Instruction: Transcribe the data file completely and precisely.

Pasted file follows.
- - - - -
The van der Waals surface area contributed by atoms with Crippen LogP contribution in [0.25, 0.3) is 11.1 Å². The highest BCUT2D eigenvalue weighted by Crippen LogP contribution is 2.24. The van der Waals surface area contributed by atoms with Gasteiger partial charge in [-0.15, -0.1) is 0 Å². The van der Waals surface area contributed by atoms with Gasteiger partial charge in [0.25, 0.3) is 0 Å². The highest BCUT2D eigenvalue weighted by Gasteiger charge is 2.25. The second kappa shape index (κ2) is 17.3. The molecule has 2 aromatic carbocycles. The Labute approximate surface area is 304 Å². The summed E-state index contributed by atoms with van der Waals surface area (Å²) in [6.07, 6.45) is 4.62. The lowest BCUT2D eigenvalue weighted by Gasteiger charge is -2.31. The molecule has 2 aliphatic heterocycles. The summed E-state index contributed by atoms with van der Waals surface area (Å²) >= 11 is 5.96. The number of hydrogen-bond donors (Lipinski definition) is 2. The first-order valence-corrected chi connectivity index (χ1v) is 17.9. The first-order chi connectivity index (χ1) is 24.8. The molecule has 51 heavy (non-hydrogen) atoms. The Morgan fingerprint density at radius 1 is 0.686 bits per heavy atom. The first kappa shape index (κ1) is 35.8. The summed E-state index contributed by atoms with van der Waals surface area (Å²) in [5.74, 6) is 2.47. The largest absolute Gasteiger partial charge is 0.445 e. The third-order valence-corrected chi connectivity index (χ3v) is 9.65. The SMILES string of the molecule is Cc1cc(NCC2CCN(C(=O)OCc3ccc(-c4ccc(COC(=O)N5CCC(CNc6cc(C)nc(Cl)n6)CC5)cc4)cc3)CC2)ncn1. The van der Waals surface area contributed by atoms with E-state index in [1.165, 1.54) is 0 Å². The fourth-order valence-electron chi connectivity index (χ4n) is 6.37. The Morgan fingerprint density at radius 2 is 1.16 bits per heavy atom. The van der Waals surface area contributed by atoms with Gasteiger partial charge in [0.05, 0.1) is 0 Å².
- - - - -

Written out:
The van der Waals surface area contributed by atoms with Crippen LogP contribution in [0.25, 0.3) is 11.1 Å². The highest BCUT2D eigenvalue weighted by Crippen LogP contribution is 2.24. The van der Waals surface area contributed by atoms with Gasteiger partial charge in [-0.15, -0.1) is 0 Å². The van der Waals surface area contributed by atoms with Gasteiger partial charge in [0.25, 0.3) is 0 Å². The highest BCUT2D eigenvalue weighted by Gasteiger charge is 2.25. The second kappa shape index (κ2) is 17.3. The molecule has 2 aromatic carbocycles. The Labute approximate surface area is 304 Å². The summed E-state index contributed by atoms with van der Waals surface area (Å²) in [6.07, 6.45) is 4.62. The lowest BCUT2D eigenvalue weighted by Gasteiger charge is -2.31. The molecule has 2 aliphatic heterocycles. The summed E-state index contributed by atoms with van der Waals surface area (Å²) >= 11 is 5.96. The number of hydrogen-bond donors (Lipinski definition) is 2. The first-order valence-corrected chi connectivity index (χ1v) is 17.9. The first-order chi connectivity index (χ1) is 24.8. The molecule has 51 heavy (non-hydrogen) atoms. The Morgan fingerprint density at radius 1 is 0.686 bits per heavy atom. The first kappa shape index (κ1) is 35.8. The summed E-state index contributed by atoms with van der Waals surface area (Å²) in [5.74, 6) is 2.47. The largest absolute Gasteiger partial charge is 0.445 e. The third-order valence-corrected chi connectivity index (χ3v) is 9.65. The SMILES string of the molecule is Cc1cc(NCC2CCN(C(=O)OCc3ccc(-c4ccc(COC(=O)N5CCC(CNc6cc(C)nc(Cl)n6)CC5)cc4)cc3)CC2)ncn1. The van der Waals surface area contributed by atoms with E-state index in [1.165, 1.54) is 0 Å². The fourth-order valence-electron chi connectivity index (χ4n) is 6.37. The Morgan fingerprint density at radius 2 is 1.16 bits per heavy atom. The van der Waals surface area contributed by atoms with Gasteiger partial charge in [0.05, 0.1) is 0 Å².